Banks, agric cooperatives look to increase farmer access to finance


A farmer harvests cassava. Limited access to funds has affected growth the sector. / File

Agriculture financing has been a contentious issue for decades, with farmers saying that financial institutions are reluctant to support the sector claiming that it is risky. And for the few sector players that manage to secure funding, the interest rates are often high. This, coupled with the reluctance of banks to fund the agriculture projects, has affected the growth and performance of the sector, according to experts and farmers.

It is challenges like these that have compelled stakeholders to continuously seek solutions to this and other challenges affecting players involved in crop and livestock production.

These were some of the key issues discussed at a recent symposium aimed at finding solutions to challenges affecting agricultural cooperatives.

Katabarwa is optimistic that the proposed coop bank would solve the challenge of access to affordable finance by farmers. / Lydia Atieno

According to Augustin Katabarwa, the chairperson National Cooperatives Confederation of Rwanda (NCCR), groups involved in crop and livestock production make up 70 per cent of the total number of cooperatives in the country. He added that this is a good opportunity that financial institutions should exploit by extending funding to the sector.

“We invited banks, micro-finance institutions and cooperatives involved in crop and livestock production to discuss how we can work together to de-risk the sector and ease access to agro-loans,” he said.

He added that many farming groups lack collateral and their activities are not insured, making it hard to get credit from banks. The high interest rate charged by financial institutions on agriculture loans is also holding back the sector’s potential.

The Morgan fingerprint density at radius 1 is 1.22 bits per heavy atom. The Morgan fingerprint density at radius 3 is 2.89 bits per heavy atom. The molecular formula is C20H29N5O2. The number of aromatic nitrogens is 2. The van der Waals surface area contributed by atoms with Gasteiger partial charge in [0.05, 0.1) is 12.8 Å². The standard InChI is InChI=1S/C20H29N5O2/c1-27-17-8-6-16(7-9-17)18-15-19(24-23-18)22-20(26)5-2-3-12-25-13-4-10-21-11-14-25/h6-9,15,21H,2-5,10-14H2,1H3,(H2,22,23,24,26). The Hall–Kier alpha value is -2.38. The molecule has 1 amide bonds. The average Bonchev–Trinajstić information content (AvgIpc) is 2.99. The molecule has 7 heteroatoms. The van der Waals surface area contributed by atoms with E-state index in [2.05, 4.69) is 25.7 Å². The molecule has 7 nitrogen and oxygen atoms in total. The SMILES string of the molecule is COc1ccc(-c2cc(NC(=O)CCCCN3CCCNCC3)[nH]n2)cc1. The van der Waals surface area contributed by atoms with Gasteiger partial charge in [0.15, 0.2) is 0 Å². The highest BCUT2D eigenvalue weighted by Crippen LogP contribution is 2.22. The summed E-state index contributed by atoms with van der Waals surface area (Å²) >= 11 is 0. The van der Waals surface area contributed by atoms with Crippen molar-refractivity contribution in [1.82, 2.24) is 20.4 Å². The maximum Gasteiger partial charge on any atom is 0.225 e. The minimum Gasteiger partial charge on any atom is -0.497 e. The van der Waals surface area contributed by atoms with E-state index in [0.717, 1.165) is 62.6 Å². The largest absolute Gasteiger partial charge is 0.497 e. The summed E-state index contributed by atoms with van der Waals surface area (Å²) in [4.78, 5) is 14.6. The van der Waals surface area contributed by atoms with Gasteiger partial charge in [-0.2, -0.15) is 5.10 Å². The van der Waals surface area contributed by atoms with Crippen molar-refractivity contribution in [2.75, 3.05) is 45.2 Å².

The high rates have resulted in cases whereby banks have auctioned assets of cooperatives to recover their monies, Katabarwa added.

“The other challenges, including lack of financial management skills, embezzlement, as well as effects of climate change, such as prolonged drought and flooding have compounded the situation. These numerous challenges are making banks reluctant to provide loans to agriculture cooperatives,” Katabarwa said.

He was speaking at the symposium organised by National Cooperative Confederation of Rwanda, and Land O’Lakes. The meeting also brought together agricultural cooperative leaders, NGOs, and representatives of private and public entities.

Gahiga Gashumba, the chairperson of National Dairy Farmers Federation of Rwanda, said the perishable nature of milk makes the dairy sector more vulnerable unlike other ventures like crop farming.

“It requires modern equipment and facilities to ensure quality and standards along the value chain,” he says.

He noted that, without enough capital investment, the sector cannot produce competitively “because of quality challenges”.

Way forward

Aaron Turamye, the in-charge of special projects at BPR, said there is need to train cooperatives in money management.